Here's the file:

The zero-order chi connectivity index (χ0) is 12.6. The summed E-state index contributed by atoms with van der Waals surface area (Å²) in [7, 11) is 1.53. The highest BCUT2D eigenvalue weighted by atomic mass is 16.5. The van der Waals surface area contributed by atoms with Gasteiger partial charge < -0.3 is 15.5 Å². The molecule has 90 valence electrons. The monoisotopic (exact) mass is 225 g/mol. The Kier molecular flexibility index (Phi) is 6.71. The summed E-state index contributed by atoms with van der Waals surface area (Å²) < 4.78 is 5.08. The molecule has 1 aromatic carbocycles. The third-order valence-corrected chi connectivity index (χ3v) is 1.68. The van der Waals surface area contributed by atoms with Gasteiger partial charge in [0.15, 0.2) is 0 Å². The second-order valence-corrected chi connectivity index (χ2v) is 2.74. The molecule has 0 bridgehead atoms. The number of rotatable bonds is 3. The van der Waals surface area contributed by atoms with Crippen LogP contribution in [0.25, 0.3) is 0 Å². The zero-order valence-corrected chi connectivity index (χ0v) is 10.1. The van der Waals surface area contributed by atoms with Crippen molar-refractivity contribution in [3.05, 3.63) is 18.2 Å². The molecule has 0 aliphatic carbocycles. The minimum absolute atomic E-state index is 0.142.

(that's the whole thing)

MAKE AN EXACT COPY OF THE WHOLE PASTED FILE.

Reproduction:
The zero-order chi connectivity index (χ0) is 12.6. The summed E-state index contributed by atoms with van der Waals surface area (Å²) in [7, 11) is 1.53. The highest BCUT2D eigenvalue weighted by atomic mass is 16.5. The van der Waals surface area contributed by atoms with Gasteiger partial charge < -0.3 is 15.5 Å². The molecule has 90 valence electrons. The monoisotopic (exact) mass is 225 g/mol. The Kier molecular flexibility index (Phi) is 6.71. The summed E-state index contributed by atoms with van der Waals surface area (Å²) < 4.78 is 5.08. The molecule has 1 aromatic carbocycles. The third-order valence-corrected chi connectivity index (χ3v) is 1.68. The van der Waals surface area contributed by atoms with Gasteiger partial charge in [0.15, 0.2) is 0 Å². The second-order valence-corrected chi connectivity index (χ2v) is 2.74. The molecule has 0 bridgehead atoms. The number of rotatable bonds is 3. The van der Waals surface area contributed by atoms with Crippen LogP contribution in [0.25, 0.3) is 0 Å². The zero-order valence-corrected chi connectivity index (χ0v) is 10.1. The van der Waals surface area contributed by atoms with Crippen molar-refractivity contribution in [3.05, 3.63) is 18.2 Å². The molecule has 0 aliphatic carbocycles. The minimum absolute atomic E-state index is 0.142.